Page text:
by Raymond J. Keating –

There can be real and debatable foreign policy reasons for President Biden’s visit to Saudi Arabia later this week. However, the president has failed to offer anything concrete in terms of a vision for U.S. Middle East policymaking, never mind the conflicted message he offers on Saudi Arabia specifically.

Is Saudi Arabia a “pariah” state or part of “a strategic partnership,” as Biden has referred to the Saudis at different times? For good measure, Biden obviously approves of the Obama nuclear deal with Iran, dropped by Trump, which caused a U.S. rift with Saudi Arabia, given that Saudi Arabia and Iran are foes. And I believe Iran is still a foe of the U.S. But given U.S. absence from serious engagement under the past three administrations, both Iran and Saudi Arabia have moved closer to Russia, as has much of OPEC.

Dubious Energy Diplomacy

Amidst the haze of Biden Middle East policymaking and his visit, there is the obvious factor of Saudi Arabia and other OPEC nations being major oil producers during a period of high energy costs. According to a Reuters report:

“U.S. President Joe Biden will make the case for greater oil production from OPEC nations to bring down gasoline prices when he meets Gulf leaders in Saudi Arabia this week, White House national security adviser Jake Sullivan said on Monday.”

In reality, there’s little, if anything, that President Biden is able to do to influence Saudi and OPEC oil production.

However, the Biden administration and Congress could do a great deal in aiding increased investment and production from the world’s largest oil and natural gas producer, that is, the United States. Perhaps after visiting with the Saudis and others in OPEC, President Biden might show support for U.S. energy producers, rather than attacking U.S. fossil fuel producers via political rhetoric and actual policymaking.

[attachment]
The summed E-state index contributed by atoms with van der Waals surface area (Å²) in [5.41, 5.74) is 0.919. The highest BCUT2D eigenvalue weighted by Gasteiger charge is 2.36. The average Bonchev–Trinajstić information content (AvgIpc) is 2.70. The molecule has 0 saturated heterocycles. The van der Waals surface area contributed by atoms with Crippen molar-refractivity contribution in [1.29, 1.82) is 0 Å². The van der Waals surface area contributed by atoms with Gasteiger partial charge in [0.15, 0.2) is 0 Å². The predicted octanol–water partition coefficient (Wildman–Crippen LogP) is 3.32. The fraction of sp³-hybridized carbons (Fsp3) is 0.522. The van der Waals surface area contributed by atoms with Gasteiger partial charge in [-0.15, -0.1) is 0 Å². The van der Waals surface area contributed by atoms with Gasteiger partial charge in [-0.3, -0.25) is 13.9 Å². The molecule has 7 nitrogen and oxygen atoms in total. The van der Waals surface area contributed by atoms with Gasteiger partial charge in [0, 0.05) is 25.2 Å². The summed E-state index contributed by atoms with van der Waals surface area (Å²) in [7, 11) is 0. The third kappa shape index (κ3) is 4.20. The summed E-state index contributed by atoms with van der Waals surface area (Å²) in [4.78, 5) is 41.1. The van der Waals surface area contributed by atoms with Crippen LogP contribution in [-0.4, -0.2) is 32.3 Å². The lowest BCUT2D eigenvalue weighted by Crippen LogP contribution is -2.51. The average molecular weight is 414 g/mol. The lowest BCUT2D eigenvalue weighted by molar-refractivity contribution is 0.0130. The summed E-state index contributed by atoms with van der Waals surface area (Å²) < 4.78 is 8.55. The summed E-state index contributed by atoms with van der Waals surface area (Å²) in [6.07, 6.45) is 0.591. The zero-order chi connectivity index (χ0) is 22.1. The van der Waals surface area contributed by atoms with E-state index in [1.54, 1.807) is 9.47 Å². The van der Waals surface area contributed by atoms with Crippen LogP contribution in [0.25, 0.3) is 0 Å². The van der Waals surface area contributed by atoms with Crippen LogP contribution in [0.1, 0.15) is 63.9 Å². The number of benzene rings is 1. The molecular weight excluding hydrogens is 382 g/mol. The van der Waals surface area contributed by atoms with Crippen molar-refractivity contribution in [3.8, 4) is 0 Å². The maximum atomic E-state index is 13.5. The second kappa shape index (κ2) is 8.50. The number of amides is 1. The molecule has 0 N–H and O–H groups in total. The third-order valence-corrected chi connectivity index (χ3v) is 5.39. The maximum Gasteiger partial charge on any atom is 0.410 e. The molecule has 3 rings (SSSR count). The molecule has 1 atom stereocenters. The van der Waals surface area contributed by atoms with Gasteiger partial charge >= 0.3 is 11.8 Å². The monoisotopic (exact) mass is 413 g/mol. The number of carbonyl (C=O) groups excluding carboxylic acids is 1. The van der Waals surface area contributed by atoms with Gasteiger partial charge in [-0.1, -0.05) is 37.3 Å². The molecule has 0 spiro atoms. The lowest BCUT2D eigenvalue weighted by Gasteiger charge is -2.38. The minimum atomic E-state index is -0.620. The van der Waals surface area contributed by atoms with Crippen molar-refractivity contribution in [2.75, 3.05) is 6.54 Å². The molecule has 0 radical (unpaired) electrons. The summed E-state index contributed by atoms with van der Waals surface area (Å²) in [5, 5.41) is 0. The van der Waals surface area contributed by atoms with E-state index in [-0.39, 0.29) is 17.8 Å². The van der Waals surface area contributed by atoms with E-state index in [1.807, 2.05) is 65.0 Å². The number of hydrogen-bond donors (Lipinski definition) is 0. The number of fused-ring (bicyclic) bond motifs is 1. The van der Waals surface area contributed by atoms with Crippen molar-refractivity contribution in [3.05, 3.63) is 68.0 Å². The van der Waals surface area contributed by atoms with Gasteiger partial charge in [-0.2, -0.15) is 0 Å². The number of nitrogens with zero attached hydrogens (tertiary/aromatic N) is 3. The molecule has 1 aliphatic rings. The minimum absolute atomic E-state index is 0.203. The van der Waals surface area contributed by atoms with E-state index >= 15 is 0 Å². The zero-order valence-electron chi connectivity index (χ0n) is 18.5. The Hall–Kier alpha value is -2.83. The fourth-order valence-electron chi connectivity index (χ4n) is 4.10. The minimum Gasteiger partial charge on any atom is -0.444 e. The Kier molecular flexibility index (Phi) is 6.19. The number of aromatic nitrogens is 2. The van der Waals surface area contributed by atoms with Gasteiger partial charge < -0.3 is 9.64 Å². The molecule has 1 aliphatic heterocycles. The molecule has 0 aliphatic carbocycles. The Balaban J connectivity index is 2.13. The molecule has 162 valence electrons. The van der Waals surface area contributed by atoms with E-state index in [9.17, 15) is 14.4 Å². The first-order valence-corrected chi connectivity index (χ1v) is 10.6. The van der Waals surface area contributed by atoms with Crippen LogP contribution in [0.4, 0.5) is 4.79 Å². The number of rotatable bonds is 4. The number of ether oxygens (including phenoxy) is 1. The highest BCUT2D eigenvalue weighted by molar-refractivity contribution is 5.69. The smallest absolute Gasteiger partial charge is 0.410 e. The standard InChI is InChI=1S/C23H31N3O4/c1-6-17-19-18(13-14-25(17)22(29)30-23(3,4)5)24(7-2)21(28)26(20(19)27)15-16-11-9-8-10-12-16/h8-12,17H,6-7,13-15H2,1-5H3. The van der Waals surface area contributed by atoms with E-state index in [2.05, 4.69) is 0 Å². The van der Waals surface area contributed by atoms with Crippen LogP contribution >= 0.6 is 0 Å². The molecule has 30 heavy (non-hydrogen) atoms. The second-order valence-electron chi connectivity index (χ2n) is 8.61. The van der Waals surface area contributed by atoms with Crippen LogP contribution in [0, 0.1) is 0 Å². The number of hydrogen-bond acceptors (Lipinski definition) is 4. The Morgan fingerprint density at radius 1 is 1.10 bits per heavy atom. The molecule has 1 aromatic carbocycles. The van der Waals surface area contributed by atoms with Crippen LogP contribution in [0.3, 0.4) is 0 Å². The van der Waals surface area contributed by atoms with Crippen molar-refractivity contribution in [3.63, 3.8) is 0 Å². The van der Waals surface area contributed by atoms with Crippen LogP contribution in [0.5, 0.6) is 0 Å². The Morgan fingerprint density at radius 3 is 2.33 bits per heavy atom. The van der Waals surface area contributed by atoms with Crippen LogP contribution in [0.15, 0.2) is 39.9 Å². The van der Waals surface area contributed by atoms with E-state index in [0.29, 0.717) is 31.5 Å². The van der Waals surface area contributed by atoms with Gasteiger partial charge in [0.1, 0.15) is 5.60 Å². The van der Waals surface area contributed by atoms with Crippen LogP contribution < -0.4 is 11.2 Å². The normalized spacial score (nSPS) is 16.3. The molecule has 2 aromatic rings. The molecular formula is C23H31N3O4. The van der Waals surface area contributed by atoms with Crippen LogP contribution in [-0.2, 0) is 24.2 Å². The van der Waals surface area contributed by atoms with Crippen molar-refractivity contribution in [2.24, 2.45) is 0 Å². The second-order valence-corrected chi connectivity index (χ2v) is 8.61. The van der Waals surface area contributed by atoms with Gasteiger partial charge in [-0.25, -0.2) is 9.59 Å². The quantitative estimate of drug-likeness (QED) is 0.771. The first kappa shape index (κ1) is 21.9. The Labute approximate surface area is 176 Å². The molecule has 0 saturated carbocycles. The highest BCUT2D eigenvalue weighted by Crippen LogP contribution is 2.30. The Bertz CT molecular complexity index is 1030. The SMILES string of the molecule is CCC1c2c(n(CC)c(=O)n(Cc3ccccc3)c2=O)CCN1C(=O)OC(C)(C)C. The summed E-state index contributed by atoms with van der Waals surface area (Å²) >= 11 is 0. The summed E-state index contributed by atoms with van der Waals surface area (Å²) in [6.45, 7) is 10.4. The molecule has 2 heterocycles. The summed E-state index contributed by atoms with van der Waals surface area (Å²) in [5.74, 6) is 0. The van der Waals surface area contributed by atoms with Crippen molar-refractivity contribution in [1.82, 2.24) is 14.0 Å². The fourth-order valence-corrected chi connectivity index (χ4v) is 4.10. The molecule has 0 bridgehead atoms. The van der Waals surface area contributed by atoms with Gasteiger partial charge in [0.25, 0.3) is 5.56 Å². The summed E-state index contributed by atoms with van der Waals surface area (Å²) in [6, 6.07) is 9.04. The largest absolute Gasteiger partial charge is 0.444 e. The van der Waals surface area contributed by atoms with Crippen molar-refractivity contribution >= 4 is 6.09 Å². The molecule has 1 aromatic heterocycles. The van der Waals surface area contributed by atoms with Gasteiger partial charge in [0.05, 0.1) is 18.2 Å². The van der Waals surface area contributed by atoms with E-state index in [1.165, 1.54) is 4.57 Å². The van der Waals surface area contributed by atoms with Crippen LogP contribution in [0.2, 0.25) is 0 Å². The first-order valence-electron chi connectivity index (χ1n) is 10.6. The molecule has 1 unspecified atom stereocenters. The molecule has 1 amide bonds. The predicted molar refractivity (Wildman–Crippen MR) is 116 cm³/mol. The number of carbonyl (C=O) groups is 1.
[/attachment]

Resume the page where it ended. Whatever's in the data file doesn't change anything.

Imagine President Biden touring energy-producing parts of the United States – visiting with the small businesses and their employees that overwhelmingly populate energy sectors (see SBE Council’s recent “Energy is Small Business” analysis) – and promising to do all he can to encourage U.S. investment, innovation and production.

Energy Policy Solutions

Where could Biden and Congress start regarding policy? Well, they look at SBE Council’s “Small Business Affordable Energy Project” to get some clear answers. Specifically:

● First, open federal lands and waters to leasing, including approving leases in the Gulf of Mexico and the Arctic.

● Second, Congress and the administration must stop targeting the U.S. energy sector with increased taxes, such as a so-called “windfall profits tax,” which only discourage energy investment.

● Third, support infrastructure investments, such as pipelines, needed to meet U.S. energy needs by, for example, speeding up the federal review process and cutting red tape related to such projects.

● Fourth, fast track investments related to America’s vast supplies of natural gas, such as by capping the review and permitting process to one year for natural gas projects.

● Fifth, the president should be working with and encouraging U.S. energy producers. Why not ally with U.S. energy producers, rather than playing political games with unsavory regimes?

Please, Mr. President, invest your time and political capital wisely with U.S. entrepreneurs, businesses and workers in the energy sector. American energy consumers – including small businesses – would certainly appreciate such engagement and action, as they overwhelmingly support U.S. energy independence and leadership, according to a recent Morning Consult Poll for API90 percentof voters support the U.S. developing its own domestic sources of energy rather than relying on other regions of the world.

Raymond J. Keating is chief economist for the Small Business & Entrepreneurship Council. His latest book is The Weekly Economist: 52 Quick Reads to Help You Think Like an Economist.